I love using beauty dishes. They’re my favourite lighting modifiers because they produce awesome results.
They can be picked up with a lighting stand and grid for less than $70. You will notice the difference immediately.
What Does a Beauty Dish Do?
A beauty dish is a light source which is often used for portrait and fashion photography. But you don’t have to specialise in those areas to use them! Beauty dishes are great tools for any photographer.
What is the difference between a beauty dish and a softbox?
First of all, the beauty dish is a light source that has a parabolic disk attached to it. The light produced is harder than a softbox but softer than an umbrella. You can also add different modifiers to change how they work.
There are two main ways of using a beauty dish: with or without a grid. The effects are quite different. You’re likely to choose a favourite, but they are both beneficial.
Without a grid, the light bounces into the back of the dish, reflects around the sides and then out the front.
When you include a grid, a similar thing happens. But when the light reaches the edge of the dish, it’s channelled forwards instead of going outwards.
This means that it’s much more focused on one spot. It provides a natural vignette effect. More on that later.
You will need to shoot with your flash off-camera if you want to use a full-sized one. That can be wireless or wired.
You can make the light harder when you use a grid, which you’ll see below, helping to add to the versatility of the modifier.
I recommend a sandbag to anyone who wants to use a beauty dish on a lighting stand. The sandbag will act as a counterweight for the other side of the stand. This way, it doesn’t fall over into your model’s face. They don’t tend to appreciate that too much.
Have a look at these two photos below for comparison. The first photo is without a grid and second is with one.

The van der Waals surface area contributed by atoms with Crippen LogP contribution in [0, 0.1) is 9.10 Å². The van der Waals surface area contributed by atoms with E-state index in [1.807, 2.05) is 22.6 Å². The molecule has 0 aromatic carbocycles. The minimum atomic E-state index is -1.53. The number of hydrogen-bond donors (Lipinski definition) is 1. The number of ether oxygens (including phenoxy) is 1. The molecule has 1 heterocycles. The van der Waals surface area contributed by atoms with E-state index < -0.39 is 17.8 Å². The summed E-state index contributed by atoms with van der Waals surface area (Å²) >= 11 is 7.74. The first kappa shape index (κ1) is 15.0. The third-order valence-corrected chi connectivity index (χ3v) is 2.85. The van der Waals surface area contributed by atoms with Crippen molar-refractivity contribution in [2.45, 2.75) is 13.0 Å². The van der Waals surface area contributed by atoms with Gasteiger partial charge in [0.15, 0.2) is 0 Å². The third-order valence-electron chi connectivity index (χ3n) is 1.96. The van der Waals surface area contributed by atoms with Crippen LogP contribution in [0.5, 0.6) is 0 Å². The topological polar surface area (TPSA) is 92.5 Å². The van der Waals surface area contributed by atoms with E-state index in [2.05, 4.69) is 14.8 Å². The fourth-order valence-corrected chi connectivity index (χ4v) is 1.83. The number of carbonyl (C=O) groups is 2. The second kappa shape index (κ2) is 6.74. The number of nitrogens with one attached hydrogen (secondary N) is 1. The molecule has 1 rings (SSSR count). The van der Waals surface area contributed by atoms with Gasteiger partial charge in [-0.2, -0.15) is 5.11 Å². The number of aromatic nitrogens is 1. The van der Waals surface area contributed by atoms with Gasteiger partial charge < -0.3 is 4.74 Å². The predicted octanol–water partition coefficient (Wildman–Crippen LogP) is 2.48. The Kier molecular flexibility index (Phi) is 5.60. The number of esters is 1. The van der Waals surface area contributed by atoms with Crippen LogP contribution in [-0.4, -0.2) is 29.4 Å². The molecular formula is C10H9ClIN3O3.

You’ll notice that, without a grid, the light starts to dim about 18in away from the edge of the grid. This is because of the reflector in the center. This reflector sends the light back around the edges of the grid.
This effect is the main reason I don’t like using beauty dishes in this way.
In this second photo with the grid, very little light makes it around the side of the beauty dish. Although more light escapes out of the back, the majority is channelled forwards into a single point.
First, let’s have a look at how you may use a beauty dish without a grid. Remember that the light tends to spread farther when it leaves the tool, which is beneficial for larger subjects.
Use a Beauty Dish Without a Grid for Larger Subjects
It’s up to you where you position the beauty dish. I prefer to have it facing down on to the subject. This produces a nice fall-off, allowing you to play with the shadows more.
When the light is facing directly into the face of the model, it’s going to appear harder.
The distance that you place the lighting tool from your subject is also going to create a big difference. The farther away it is, the more the brightness will cover and the softer the light will be.
When light is large and close to the subject, it will illuminate them from more angles. This will produce fewer shadows. When the light is farther away, it’s angle decreases, and we have more shadows.
In the photo below, the beauty dish is roughly three feet above the model’s head, without a grid. For me, the best thing about the lighting here is the shadows that form around the model.
Take a look at her right arm, for example. There are a lot of details in the shadows of her wrist and fingers that would simply have been flattened with a hard, direct light.
I prefer placing the dish nice and close to the subject. It doesn’t reveal the details of the inner workings of the lighting tool, as you can notice in the following photo.
When the beauty dish is much further away and is the only lighting source, you start to see how the modifier is made.